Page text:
Mexican President Enrique Peña Nieto announced plans for a new citizens patrol to bolster public safety in the troubled western state of Michoacan, where existing rural militias were recently absorbed into a force under army control.
“We have established coordination with the state government to make a citizen force, another level of force, precisely to further strengthen the capacity of the security institutions in the state of Michoacan,” he said during an official visit to the region.
Meeting with residents in Tepalcatepec, Peña Nieto recalled that the town was the birthplace in February 2013 of the armed militias organized to protect communities from criminals, notably the Caballeros Templarios (Knights Templar) cartel.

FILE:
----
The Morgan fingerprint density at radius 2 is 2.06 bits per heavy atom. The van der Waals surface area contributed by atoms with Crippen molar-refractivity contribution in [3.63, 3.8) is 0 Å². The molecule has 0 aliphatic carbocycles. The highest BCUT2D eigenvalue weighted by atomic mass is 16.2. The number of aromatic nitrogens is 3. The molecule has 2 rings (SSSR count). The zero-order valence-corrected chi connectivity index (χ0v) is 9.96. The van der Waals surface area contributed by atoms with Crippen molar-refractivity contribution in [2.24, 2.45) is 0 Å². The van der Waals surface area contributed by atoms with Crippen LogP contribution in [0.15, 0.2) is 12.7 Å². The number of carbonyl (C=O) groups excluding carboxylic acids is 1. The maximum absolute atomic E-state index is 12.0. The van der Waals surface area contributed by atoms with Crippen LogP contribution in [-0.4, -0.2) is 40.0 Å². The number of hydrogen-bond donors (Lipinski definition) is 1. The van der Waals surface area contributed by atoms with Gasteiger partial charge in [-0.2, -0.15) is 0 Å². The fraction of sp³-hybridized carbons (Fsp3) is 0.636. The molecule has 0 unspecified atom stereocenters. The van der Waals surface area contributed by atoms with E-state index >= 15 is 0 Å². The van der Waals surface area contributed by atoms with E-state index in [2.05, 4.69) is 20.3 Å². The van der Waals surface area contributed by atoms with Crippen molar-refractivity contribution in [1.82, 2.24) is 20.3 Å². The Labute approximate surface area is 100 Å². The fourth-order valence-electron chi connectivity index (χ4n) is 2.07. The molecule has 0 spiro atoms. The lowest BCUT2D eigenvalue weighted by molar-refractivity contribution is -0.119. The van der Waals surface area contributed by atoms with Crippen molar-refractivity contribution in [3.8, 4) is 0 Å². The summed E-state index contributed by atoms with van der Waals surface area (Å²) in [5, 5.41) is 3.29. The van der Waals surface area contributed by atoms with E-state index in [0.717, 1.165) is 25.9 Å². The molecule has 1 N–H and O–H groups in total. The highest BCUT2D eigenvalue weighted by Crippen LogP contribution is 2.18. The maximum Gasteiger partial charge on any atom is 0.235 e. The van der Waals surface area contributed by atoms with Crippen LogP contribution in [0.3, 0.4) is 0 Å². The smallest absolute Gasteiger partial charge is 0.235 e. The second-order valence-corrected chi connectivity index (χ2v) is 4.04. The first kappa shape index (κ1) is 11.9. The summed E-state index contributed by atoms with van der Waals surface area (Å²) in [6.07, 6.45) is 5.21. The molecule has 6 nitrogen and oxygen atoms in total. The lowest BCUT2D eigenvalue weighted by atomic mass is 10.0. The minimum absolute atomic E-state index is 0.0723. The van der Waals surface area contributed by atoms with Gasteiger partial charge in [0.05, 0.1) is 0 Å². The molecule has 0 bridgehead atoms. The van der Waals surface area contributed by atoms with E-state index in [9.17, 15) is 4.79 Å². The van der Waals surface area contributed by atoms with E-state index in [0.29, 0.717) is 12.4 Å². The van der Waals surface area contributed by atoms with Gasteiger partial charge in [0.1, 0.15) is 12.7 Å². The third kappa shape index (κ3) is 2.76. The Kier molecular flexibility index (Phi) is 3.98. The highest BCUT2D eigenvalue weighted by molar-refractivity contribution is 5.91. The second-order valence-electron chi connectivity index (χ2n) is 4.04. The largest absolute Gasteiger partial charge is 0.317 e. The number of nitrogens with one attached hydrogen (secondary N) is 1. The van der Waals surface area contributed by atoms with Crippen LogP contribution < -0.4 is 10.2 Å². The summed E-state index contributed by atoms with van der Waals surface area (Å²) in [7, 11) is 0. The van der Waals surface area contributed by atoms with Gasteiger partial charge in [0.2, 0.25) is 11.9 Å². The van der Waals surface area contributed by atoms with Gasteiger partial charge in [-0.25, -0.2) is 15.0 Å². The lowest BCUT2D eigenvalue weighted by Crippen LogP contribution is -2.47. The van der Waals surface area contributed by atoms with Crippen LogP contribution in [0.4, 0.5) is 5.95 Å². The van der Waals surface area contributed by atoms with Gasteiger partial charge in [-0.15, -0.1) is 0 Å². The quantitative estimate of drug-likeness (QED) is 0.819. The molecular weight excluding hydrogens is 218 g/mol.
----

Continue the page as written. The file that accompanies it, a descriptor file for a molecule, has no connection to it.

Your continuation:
“It was then that we decided to create the rural force, which will come to replace the municipal forces that are institutionally weak after some of their elements were co-opted by organized crime,” he said.
The Mexican government, Peña Nieto said, supports the idea of citizens’ self defense, but insists it must be implemented through institutional channels.
Substantial portions of Michoacan were effectively under the control of the Templarios until mid-January, when the federal government mounted an offensive with the aim of smashing the cartel and bringing the militias to heel.
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